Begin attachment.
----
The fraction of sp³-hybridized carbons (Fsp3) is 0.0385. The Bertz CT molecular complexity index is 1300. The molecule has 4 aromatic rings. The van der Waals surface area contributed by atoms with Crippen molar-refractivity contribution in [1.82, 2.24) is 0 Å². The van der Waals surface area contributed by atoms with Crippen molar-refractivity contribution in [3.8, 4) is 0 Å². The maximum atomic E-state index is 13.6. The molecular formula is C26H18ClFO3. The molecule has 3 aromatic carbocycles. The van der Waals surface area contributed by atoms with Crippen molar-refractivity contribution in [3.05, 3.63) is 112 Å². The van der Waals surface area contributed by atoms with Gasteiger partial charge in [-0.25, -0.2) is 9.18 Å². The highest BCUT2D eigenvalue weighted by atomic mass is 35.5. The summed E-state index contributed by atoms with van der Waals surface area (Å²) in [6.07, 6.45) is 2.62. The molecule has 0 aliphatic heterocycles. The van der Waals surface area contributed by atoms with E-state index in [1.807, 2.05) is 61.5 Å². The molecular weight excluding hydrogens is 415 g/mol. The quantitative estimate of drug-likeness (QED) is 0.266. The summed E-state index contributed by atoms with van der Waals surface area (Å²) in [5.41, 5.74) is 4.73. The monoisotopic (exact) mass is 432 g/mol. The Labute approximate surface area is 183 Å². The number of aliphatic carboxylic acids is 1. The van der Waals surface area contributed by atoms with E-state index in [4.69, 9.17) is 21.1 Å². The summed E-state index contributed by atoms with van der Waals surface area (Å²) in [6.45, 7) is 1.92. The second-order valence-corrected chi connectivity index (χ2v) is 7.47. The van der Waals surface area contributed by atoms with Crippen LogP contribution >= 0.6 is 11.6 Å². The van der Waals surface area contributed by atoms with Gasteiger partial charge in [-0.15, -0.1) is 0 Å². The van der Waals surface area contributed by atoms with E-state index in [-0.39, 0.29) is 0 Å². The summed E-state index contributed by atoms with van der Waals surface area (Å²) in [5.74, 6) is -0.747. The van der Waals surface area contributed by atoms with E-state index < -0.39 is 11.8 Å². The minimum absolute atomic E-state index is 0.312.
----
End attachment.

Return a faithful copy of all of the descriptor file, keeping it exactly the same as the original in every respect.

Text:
The fraction of sp³-hybridized carbons (Fsp3) is 0.0385. The Bertz CT molecular complexity index is 1300. The molecule has 4 aromatic rings. The van der Waals surface area contributed by atoms with Crippen molar-refractivity contribution in [1.82, 2.24) is 0 Å². The van der Waals surface area contributed by atoms with Crippen molar-refractivity contribution in [3.8, 4) is 0 Å². The maximum atomic E-state index is 13.6. The molecular formula is C26H18ClFO3. The molecule has 3 aromatic carbocycles. The van der Waals surface area contributed by atoms with Crippen molar-refractivity contribution in [3.05, 3.63) is 112 Å². The van der Waals surface area contributed by atoms with Gasteiger partial charge in [-0.25, -0.2) is 9.18 Å². The highest BCUT2D eigenvalue weighted by atomic mass is 35.5. The summed E-state index contributed by atoms with van der Waals surface area (Å²) in [6.07, 6.45) is 2.62. The molecule has 0 aliphatic heterocycles. The van der Waals surface area contributed by atoms with E-state index in [1.807, 2.05) is 61.5 Å². The molecular weight excluding hydrogens is 415 g/mol. The quantitative estimate of drug-likeness (QED) is 0.266. The summed E-state index contributed by atoms with van der Waals surface area (Å²) in [5.41, 5.74) is 4.73. The monoisotopic (exact) mass is 432 g/mol. The Labute approximate surface area is 183 Å². The number of aliphatic carboxylic acids is 1. The van der Waals surface area contributed by atoms with E-state index in [4.69, 9.17) is 21.1 Å². The summed E-state index contributed by atoms with van der Waals surface area (Å²) in [6.45, 7) is 1.92. The second-order valence-corrected chi connectivity index (χ2v) is 7.47. The van der Waals surface area contributed by atoms with Crippen LogP contribution >= 0.6 is 11.6 Å². The van der Waals surface area contributed by atoms with Gasteiger partial charge in [-0.15, -0.1) is 0 Å². The van der Waals surface area contributed by atoms with E-state index in [-0.39, 0.29) is 0 Å². The summed E-state index contributed by atoms with van der Waals surface area (Å²) in [5.74, 6) is -0.747. The van der Waals surface area contributed by atoms with E-state index < -0.39 is 11.8 Å². The minimum absolute atomic E-state index is 0.312.